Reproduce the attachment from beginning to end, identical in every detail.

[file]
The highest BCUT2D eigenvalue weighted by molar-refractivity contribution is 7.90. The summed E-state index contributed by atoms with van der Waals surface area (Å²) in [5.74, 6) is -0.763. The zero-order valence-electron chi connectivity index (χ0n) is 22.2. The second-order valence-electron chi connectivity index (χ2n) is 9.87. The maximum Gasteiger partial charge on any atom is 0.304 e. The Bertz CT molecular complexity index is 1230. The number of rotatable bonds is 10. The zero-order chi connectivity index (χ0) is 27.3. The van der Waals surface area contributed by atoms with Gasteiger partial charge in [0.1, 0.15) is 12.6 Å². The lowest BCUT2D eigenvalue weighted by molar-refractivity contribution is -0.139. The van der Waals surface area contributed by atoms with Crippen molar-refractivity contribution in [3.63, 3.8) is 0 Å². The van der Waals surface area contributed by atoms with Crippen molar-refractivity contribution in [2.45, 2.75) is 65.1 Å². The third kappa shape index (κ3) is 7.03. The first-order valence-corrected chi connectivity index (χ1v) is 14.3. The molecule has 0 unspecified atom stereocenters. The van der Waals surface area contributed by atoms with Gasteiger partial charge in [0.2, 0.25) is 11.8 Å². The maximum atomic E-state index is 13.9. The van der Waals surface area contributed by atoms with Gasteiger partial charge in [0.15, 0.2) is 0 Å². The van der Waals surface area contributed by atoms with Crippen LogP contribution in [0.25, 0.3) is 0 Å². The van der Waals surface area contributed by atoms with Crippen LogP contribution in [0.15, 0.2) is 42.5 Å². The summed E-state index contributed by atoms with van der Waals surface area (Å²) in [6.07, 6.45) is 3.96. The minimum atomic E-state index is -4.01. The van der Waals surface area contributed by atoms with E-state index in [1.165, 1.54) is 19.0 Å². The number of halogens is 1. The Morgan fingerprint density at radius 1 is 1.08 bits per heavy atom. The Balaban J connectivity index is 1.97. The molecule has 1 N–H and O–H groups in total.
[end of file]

The highest BCUT2D eigenvalue weighted by molar-refractivity contribution is 7.90. The summed E-state index contributed by atoms with van der Waals surface area (Å²) in [5.74, 6) is -0.763. The zero-order valence-electron chi connectivity index (χ0n) is 22.2. The second-order valence-electron chi connectivity index (χ2n) is 9.87. The maximum Gasteiger partial charge on any atom is 0.304 e. The Bertz CT molecular complexity index is 1230. The number of rotatable bonds is 10. The zero-order chi connectivity index (χ0) is 27.3. The van der Waals surface area contributed by atoms with Gasteiger partial charge in [0.1, 0.15) is 12.6 Å². The lowest BCUT2D eigenvalue weighted by molar-refractivity contribution is -0.139. The van der Waals surface area contributed by atoms with Crippen molar-refractivity contribution in [3.63, 3.8) is 0 Å². The van der Waals surface area contributed by atoms with Crippen molar-refractivity contribution in [2.45, 2.75) is 65.1 Å². The third kappa shape index (κ3) is 7.03. The first-order valence-corrected chi connectivity index (χ1v) is 14.3. The molecule has 0 unspecified atom stereocenters. The van der Waals surface area contributed by atoms with Gasteiger partial charge in [0.2, 0.25) is 11.8 Å². The maximum atomic E-state index is 13.9. The van der Waals surface area contributed by atoms with Gasteiger partial charge in [0.15, 0.2) is 0 Å². The van der Waals surface area contributed by atoms with Crippen LogP contribution in [0.25, 0.3) is 0 Å². The van der Waals surface area contributed by atoms with Crippen LogP contribution in [0.15, 0.2) is 42.5 Å². The summed E-state index contributed by atoms with van der Waals surface area (Å²) in [6.07, 6.45) is 3.96. The minimum atomic E-state index is -4.01. The van der Waals surface area contributed by atoms with E-state index in [1.165, 1.54) is 19.0 Å². The number of halogens is 1. The Morgan fingerprint density at radius 1 is 1.08 bits per heavy atom. The Balaban J connectivity index is 1.97. The molecule has 1 N–H and O–H groups in total.